Chromosome preference of disease genes and vectorization for the prediction of non-coding disease genes
PDF | HTML | Supplementary Files | How to cite
Metrics: PDF 862 views | HTML 1955 views | ?
Hui Peng1, Chaowang Lan1, Yuansheng Liu1, Tao Liu2, Michael Blumenstein3 and Jinyan Li1
1Advanced Analytics Institute & Centre for Health Technologies, University of Technology Sydney, Broadway, NSW, Australia
2Centre for Childhood Cancer Research, University of New South Wales, Sydney, Kensington, NSW, Australia
3School of Software, University of Technology Sydney, Broadway, NSW, Australia
Jinyan Li, email: [email protected]
Keywords: chromosome preference, vectorization, long noncoding RNA
Received: April 23, 2017 Accepted: July 19, 2017 Published: August 24, 2017
Disease-related protein-coding genes have been widely studied, but disease-related non-coding genes remain largely unknown. This work introduces a new vector to represent diseases, and applies the newly vectorized data for a positive-unlabeled learning algorithm to predict and rank disease-related long non-coding RNA (lncRNA) genes. This novel vector representation for diseases consists of two sub-vectors, one is composed of 45 elements, characterizing the information entropies of the disease genes distribution over 45 chromosome substructures. This idea is supported by our observation that some substructures (e.g., the chromosome 6 p-arm) are highly preferred by disease-related protein coding genes, while some (e.g., the 21 p-arm) are not favored at all. The second sub-vector is 30-dimensional, characterizing the distribution of disease gene enriched KEGG pathways in comparison with our manually created pathway groups. The second sub-vector complements with the first one to differentiate between various diseases. Our prediction method outperforms the state-of-the-art methods on benchmark datasets for prioritizing disease related lncRNA genes. The method also works well when only the sequence information of an lncRNA gene is known, or even when a given disease has no currently recognized long non-coding genes.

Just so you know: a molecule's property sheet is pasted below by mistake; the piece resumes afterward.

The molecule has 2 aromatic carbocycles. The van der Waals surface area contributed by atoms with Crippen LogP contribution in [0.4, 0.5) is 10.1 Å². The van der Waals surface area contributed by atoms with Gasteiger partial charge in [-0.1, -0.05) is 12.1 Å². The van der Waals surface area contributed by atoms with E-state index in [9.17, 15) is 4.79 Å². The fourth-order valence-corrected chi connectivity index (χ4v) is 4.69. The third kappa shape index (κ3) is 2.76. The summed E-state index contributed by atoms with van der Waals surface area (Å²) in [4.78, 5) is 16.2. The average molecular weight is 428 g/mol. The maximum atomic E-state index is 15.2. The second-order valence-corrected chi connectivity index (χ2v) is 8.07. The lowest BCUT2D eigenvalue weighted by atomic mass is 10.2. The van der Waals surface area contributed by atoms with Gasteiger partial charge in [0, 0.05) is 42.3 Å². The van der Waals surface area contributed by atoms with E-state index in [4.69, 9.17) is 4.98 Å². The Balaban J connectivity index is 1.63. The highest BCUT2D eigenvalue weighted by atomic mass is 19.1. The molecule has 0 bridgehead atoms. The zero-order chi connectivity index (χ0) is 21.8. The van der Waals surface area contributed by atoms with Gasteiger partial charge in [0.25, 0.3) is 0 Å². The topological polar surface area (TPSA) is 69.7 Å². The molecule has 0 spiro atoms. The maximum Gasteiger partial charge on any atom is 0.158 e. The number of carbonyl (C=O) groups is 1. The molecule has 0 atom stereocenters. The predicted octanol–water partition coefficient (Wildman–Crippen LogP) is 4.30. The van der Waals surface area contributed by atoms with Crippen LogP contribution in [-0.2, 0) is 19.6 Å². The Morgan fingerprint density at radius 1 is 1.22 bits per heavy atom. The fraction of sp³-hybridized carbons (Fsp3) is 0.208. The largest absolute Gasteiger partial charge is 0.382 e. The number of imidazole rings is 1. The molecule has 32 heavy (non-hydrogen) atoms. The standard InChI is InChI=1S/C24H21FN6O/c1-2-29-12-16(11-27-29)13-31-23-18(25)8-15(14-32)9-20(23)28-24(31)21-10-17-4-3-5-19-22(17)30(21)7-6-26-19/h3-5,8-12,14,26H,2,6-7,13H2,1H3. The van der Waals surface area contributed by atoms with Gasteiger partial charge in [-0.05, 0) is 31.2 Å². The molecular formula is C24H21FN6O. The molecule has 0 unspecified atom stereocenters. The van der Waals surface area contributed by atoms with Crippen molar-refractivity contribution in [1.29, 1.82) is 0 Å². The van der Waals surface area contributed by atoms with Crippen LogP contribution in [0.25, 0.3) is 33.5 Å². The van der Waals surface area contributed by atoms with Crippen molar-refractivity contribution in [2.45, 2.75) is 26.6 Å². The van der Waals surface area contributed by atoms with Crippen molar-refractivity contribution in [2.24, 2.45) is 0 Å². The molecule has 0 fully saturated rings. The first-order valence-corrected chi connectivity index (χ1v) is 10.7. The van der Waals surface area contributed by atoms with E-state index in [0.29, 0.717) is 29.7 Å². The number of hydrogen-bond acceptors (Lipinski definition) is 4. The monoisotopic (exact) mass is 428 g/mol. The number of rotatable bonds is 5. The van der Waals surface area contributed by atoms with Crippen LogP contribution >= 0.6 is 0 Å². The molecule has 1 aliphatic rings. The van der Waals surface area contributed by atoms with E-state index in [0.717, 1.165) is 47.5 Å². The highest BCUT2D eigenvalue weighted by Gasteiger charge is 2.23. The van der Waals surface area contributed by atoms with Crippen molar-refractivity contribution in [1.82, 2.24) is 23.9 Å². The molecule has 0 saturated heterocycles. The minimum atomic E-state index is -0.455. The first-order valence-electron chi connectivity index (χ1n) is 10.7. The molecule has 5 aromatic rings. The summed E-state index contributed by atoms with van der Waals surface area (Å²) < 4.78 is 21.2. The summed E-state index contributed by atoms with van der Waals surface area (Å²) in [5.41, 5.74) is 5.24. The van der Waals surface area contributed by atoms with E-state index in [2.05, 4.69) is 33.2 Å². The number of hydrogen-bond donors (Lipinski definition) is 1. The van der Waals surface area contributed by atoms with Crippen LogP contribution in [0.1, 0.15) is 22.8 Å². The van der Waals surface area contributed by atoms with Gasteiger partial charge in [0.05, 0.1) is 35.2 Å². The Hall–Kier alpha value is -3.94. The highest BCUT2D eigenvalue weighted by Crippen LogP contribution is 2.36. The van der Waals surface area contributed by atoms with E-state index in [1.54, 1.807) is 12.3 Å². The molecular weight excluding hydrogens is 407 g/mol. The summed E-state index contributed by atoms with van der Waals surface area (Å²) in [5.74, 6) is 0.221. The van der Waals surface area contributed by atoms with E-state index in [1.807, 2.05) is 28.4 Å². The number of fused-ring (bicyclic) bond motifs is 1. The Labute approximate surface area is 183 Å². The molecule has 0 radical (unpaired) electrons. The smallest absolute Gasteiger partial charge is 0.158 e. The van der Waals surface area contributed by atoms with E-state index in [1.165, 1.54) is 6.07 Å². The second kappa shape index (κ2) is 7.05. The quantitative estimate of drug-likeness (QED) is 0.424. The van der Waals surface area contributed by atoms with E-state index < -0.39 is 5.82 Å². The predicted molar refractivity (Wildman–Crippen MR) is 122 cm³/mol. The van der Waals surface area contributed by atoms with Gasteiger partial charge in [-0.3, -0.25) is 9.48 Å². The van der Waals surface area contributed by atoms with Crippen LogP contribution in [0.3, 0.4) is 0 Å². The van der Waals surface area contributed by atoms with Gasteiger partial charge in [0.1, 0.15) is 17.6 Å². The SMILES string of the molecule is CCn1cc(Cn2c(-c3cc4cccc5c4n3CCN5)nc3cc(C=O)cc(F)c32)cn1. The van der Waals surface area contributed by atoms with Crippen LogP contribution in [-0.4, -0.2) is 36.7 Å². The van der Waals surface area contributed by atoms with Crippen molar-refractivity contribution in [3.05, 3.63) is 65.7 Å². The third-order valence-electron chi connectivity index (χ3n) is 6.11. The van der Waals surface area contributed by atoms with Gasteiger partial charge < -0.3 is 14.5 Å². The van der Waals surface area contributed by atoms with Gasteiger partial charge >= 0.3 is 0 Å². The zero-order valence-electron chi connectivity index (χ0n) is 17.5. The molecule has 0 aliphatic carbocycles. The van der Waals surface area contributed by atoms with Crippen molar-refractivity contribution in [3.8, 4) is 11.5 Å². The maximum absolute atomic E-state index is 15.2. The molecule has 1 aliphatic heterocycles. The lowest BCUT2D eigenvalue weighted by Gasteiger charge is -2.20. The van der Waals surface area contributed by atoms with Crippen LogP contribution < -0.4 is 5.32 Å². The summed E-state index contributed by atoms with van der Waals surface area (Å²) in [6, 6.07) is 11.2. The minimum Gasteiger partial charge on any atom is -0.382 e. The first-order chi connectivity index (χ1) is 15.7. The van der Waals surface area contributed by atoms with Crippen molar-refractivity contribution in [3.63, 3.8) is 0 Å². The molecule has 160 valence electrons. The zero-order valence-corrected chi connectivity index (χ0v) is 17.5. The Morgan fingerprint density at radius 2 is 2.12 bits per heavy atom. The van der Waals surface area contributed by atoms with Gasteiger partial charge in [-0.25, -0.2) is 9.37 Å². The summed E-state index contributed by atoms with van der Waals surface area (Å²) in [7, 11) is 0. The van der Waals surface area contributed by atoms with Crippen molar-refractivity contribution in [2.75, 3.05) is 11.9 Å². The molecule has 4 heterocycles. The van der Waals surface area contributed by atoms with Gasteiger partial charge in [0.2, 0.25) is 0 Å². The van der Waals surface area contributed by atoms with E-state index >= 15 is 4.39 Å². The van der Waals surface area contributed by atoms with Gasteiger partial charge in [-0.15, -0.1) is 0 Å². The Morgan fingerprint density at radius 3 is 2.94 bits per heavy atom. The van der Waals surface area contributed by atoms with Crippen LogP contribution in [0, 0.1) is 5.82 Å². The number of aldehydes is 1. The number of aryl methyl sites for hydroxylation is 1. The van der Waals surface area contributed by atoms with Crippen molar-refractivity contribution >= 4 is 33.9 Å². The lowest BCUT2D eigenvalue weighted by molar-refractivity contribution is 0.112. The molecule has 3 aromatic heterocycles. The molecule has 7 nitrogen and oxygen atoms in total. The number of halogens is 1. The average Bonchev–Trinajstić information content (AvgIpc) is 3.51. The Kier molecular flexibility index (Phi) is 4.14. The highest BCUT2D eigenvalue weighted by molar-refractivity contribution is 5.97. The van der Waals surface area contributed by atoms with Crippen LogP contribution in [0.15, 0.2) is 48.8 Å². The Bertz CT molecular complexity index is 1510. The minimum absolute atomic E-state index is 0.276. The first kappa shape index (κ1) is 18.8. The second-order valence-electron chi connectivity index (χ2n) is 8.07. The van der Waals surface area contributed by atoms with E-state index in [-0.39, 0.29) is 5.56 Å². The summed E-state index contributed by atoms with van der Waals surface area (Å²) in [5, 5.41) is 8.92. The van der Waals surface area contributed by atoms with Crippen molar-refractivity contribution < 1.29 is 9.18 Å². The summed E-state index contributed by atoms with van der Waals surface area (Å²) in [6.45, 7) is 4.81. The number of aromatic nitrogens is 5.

All site content, except where otherwise noted, is licensed under a Creative Commons Attribution 3.0 License.